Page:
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Chicken Soup and Gluten-Free Matzoh Balls

| 11/13/2012 4:44:25 PM

Matzoh Ball Soup is the quintessential comfort food of a people who have frequently been in dire need of comfort. I grew up eating my mother’s version, whose production required a whole stewing chicken, a pressure cooker, and about an hour of cooking time. My version is a bit different, not only because my delicate system does not like gluten, but also because having grown up in the shadow of my mother’sChicken Soup pressure-cooker accidents, I have yet to muster the nerve to acquire a pressure cooker of my own. I have already seen the rice on the ceiling, and it ain’t pretty — also the exploded hardboiled eggs, but that’s another story.

Matzoh ball soup is traditionally made with, surprisingly enough, crumbs made from matzoh, the unleavened bread made for Passover. Unaccompanied gentiles encountering a piece of matzoh for the first time would probably call it a very big cracker, and upon tasting it would be shocked by its bland, cardboardy, white-flour flavorlessness, which is relieved only by scattered burned spots. The only way to make matzoh go down and stay down is to smother it with butter (or with horseradish, Passover’s bitter herb). Almost no one ever eats matzoh voluntarily other than during Passover. Matzoh ball soup, however, is an entirely different animal; almost everyone who has ever tried it loves it.

Matzoh ball soup is Walt’s favorite, and he very emphatically did not grow up eating it in Main Line Philadelphia. So it was a sad day in the Sandbeck household when I suddenly realized that my recently discovered gluten allergy meant that I could no longer eat matzoh balls. After several years of deprivation, I decided to attempt to a gluten-free matzoh ball substitute. I thought hard about it, and asked a few questions — some of you readers may know the tune:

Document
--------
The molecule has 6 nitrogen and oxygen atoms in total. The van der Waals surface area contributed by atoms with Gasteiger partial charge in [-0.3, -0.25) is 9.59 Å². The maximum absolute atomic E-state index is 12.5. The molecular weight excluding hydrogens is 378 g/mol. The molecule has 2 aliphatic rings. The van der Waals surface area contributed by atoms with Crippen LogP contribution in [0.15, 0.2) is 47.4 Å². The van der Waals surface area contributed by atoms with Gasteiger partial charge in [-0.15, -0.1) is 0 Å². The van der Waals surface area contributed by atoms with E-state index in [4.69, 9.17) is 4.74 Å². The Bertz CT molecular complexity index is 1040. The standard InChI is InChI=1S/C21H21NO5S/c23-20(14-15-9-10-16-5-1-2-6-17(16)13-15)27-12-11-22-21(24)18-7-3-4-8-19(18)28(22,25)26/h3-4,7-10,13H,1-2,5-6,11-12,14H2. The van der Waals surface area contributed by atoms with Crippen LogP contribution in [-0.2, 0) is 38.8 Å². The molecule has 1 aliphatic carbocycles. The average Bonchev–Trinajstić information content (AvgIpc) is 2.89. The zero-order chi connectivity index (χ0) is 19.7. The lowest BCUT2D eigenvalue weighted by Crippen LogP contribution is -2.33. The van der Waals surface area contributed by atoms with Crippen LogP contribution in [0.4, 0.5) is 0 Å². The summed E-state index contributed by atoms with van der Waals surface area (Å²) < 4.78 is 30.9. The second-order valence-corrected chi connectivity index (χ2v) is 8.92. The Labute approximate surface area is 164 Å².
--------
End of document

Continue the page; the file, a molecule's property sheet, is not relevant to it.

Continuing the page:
Questioner: What makes matzoh balls different from all other dumplings?

Chorus: They are not sticky.

Questioner: Why aren’t matzoh balls sticky?

Chorus: They are made from matzoh, which has already been baked.

Questioner: What makes other types of dumplings sticky?

Chorus: The gluten in the unbaked flour makes other dumplings sticky.

Questioner: What gives matzoh balls their extra flavor?

Chorus: The matzoh, which has already been baked, tastes a little toasted and sometimes a tiny bit burned.

Questioner: How can I make gluten-free dumplings for my soup that taste and feel like matzoh balls?

Chorus: Use gluten-free flour you have in your cupboards, and try toasting some oatmeal for texture and flavor.

I’ve made a few different iterations of Chicken Soup With Gluten-free Matzoh Balls, and this one is far and away the best:


¼ cup coconut flour
½ cup quinoa flour
1 cup steel cut oats
¼ cup oil
4 eggs
1 cup water
1 tsp salt
freshly ground black pepper
½ tsp baking soda

Marcus Lucas
12/3/2012 2:49:05 PM

Since I am allergic to oats, what would be a good substitute?

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